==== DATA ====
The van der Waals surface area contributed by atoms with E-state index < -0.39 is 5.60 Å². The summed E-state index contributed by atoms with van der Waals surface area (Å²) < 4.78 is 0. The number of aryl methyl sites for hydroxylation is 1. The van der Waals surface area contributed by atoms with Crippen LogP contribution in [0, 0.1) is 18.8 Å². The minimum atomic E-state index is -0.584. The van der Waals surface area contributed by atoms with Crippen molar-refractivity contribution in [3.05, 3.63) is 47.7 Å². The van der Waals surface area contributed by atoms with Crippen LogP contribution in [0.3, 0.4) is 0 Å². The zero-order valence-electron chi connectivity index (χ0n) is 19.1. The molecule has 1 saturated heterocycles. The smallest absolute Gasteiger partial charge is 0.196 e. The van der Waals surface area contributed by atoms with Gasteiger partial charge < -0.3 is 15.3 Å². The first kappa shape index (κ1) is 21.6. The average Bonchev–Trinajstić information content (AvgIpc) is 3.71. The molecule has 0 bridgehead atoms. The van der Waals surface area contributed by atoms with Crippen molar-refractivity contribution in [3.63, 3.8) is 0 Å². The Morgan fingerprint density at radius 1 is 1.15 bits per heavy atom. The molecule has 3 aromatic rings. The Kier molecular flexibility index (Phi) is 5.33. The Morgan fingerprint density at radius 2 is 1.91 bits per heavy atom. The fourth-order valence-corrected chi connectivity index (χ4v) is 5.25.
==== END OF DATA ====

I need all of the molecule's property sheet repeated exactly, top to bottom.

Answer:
The van der Waals surface area contributed by atoms with E-state index < -0.39 is 5.60 Å². The summed E-state index contributed by atoms with van der Waals surface area (Å²) < 4.78 is 0. The number of aryl methyl sites for hydroxylation is 1. The van der Waals surface area contributed by atoms with Crippen LogP contribution in [0, 0.1) is 18.8 Å². The minimum atomic E-state index is -0.584. The van der Waals surface area contributed by atoms with Crippen molar-refractivity contribution in [3.05, 3.63) is 47.7 Å². The van der Waals surface area contributed by atoms with Crippen LogP contribution in [0.3, 0.4) is 0 Å². The zero-order valence-electron chi connectivity index (χ0n) is 19.1. The molecule has 1 saturated heterocycles. The smallest absolute Gasteiger partial charge is 0.196 e. The van der Waals surface area contributed by atoms with Gasteiger partial charge < -0.3 is 15.3 Å². The first kappa shape index (κ1) is 21.6. The average Bonchev–Trinajstić information content (AvgIpc) is 3.71. The molecule has 0 bridgehead atoms. The van der Waals surface area contributed by atoms with Crippen molar-refractivity contribution in [3.63, 3.8) is 0 Å². The Morgan fingerprint density at radius 1 is 1.15 bits per heavy atom. The molecule has 3 aromatic rings. The Kier molecular flexibility index (Phi) is 5.33. The Morgan fingerprint density at radius 2 is 1.91 bits per heavy atom. The fourth-order valence-corrected chi connectivity index (χ4v) is 5.25.